Contested divorces start with one party filing a complaint for divorce that the other party must respond to. Next, each party will gather evidence through discovery. A temporary hearing will follow, and mediation or settlement can be attempted. Finally, if a settlement is not possible, there will be a final trial or hearing where the parties will go before a judge. The judge will make a final decision based upon the evidence and circumstances.

The grounds for divorce in Georgia

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The other day I had a call from a client who was in the middle of a divorce and he was asking me what the grounds for divorce in Georgia are. There are basically 13 grounds for divorce. They range from adultery, to habitual intoxication, to abuse, to fraud. The most common ground for divorce in Georgia is irreconcilable differences, which simply means that people are not getting along. Most folks end up filing the divorce on those particular grounds.

 

Can we share the same home during a pending a divorce?

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We’ve had clients ask if both they can share their marital residence with their spouse during their pending divorce in Georgia. In fact, you can, and it is more and more common just from an economic standpoint that folks going through a divorce remain under the same roof until everything is finalized. The key to the situation is you cannot act as husband and wife while you’re living in the home together, specifically you cannot consummate the marriage. If you do that and your divorce complaint has been filed, it is subject to being dismissed. You can live under the same roof, but you cannot cohabitate, and you cannot hold yourself out as husband and wife.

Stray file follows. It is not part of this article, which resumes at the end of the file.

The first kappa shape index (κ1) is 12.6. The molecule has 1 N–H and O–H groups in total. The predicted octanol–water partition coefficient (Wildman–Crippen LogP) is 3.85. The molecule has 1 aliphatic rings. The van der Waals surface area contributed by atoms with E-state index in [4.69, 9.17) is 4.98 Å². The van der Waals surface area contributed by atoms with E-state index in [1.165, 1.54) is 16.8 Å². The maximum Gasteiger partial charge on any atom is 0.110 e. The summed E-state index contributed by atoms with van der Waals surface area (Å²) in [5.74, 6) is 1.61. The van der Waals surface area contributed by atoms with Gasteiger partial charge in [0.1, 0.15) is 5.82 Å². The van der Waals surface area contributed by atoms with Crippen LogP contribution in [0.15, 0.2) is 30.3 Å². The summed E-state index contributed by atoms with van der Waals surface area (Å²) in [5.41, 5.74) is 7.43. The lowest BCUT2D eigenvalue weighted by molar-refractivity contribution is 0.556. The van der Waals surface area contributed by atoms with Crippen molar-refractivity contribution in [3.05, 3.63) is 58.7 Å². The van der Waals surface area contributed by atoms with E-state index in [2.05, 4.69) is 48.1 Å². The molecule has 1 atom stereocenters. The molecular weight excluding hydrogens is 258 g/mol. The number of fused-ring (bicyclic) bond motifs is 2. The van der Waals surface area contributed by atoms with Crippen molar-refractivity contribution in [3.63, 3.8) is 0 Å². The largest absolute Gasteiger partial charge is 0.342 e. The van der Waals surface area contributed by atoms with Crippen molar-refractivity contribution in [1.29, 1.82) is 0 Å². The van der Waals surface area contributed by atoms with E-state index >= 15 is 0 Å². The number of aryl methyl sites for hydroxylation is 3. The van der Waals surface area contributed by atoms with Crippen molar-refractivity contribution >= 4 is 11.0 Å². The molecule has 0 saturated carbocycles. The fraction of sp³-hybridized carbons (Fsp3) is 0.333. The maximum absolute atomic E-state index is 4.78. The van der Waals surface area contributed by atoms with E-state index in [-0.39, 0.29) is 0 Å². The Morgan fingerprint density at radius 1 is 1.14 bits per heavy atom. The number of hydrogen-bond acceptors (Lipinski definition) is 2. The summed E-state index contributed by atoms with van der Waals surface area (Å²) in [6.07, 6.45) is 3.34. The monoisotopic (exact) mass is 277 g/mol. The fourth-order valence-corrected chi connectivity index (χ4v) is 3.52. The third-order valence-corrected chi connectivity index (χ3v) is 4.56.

Divorcing Someone Who Doesn’t Live in Georgia

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If your spouse lives in another state, and has for several months you must file for divorce in the state where your spouse lives. When you sue someone for divorce, you have to sue them where they live as long as you have a specific address in order to serve them. If this is the case, we would not be able to help him with the divorce, and you would have to hire an attorney in the state that your spouse moved to.